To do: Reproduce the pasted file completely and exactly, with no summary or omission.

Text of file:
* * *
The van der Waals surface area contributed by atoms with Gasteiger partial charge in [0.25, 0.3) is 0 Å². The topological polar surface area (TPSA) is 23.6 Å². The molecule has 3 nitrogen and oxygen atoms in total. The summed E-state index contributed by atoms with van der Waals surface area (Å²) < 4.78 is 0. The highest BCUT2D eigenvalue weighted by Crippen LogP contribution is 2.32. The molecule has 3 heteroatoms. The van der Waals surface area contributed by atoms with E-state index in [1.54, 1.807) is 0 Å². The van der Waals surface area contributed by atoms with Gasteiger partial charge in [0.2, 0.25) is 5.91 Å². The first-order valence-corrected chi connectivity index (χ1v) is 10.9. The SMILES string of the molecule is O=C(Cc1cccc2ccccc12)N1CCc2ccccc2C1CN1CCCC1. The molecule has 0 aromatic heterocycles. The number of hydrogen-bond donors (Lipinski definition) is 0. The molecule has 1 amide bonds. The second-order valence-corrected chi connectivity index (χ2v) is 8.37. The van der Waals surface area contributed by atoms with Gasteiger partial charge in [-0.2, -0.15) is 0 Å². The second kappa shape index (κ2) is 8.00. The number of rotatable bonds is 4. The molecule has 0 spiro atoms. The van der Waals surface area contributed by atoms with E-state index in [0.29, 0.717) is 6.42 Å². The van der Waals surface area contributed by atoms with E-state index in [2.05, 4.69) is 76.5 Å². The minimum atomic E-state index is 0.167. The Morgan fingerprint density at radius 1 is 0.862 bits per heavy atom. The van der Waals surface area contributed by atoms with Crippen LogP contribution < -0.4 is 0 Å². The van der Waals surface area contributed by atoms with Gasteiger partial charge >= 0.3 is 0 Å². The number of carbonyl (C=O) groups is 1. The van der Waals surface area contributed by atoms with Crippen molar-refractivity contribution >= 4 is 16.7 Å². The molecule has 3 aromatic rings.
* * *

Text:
The van der Waals surface area contributed by atoms with Gasteiger partial charge in [0.25, 0.3) is 0 Å². The topological polar surface area (TPSA) is 23.6 Å². The molecule has 3 nitrogen and oxygen atoms in total. The summed E-state index contributed by atoms with van der Waals surface area (Å²) < 4.78 is 0. The highest BCUT2D eigenvalue weighted by Crippen LogP contribution is 2.32. The molecule has 3 heteroatoms. The van der Waals surface area contributed by atoms with E-state index in [1.54, 1.807) is 0 Å². The van der Waals surface area contributed by atoms with Gasteiger partial charge in [0.2, 0.25) is 5.91 Å². The first-order valence-corrected chi connectivity index (χ1v) is 10.9. The SMILES string of the molecule is O=C(Cc1cccc2ccccc12)N1CCc2ccccc2C1CN1CCCC1. The molecule has 0 aromatic heterocycles. The number of hydrogen-bond donors (Lipinski definition) is 0. The molecule has 1 amide bonds. The second-order valence-corrected chi connectivity index (χ2v) is 8.37. The van der Waals surface area contributed by atoms with Gasteiger partial charge in [-0.2, -0.15) is 0 Å². The second kappa shape index (κ2) is 8.00. The number of rotatable bonds is 4. The molecule has 0 spiro atoms. The van der Waals surface area contributed by atoms with E-state index in [0.29, 0.717) is 6.42 Å². The van der Waals surface area contributed by atoms with E-state index in [2.05, 4.69) is 76.5 Å². The minimum atomic E-state index is 0.167. The Morgan fingerprint density at radius 1 is 0.862 bits per heavy atom. The van der Waals surface area contributed by atoms with Crippen LogP contribution < -0.4 is 0 Å². The van der Waals surface area contributed by atoms with Gasteiger partial charge >= 0.3 is 0 Å². The number of carbonyl (C=O) groups is 1. The van der Waals surface area contributed by atoms with Crippen molar-refractivity contribution >= 4 is 16.7 Å². The molecule has 3 aromatic rings.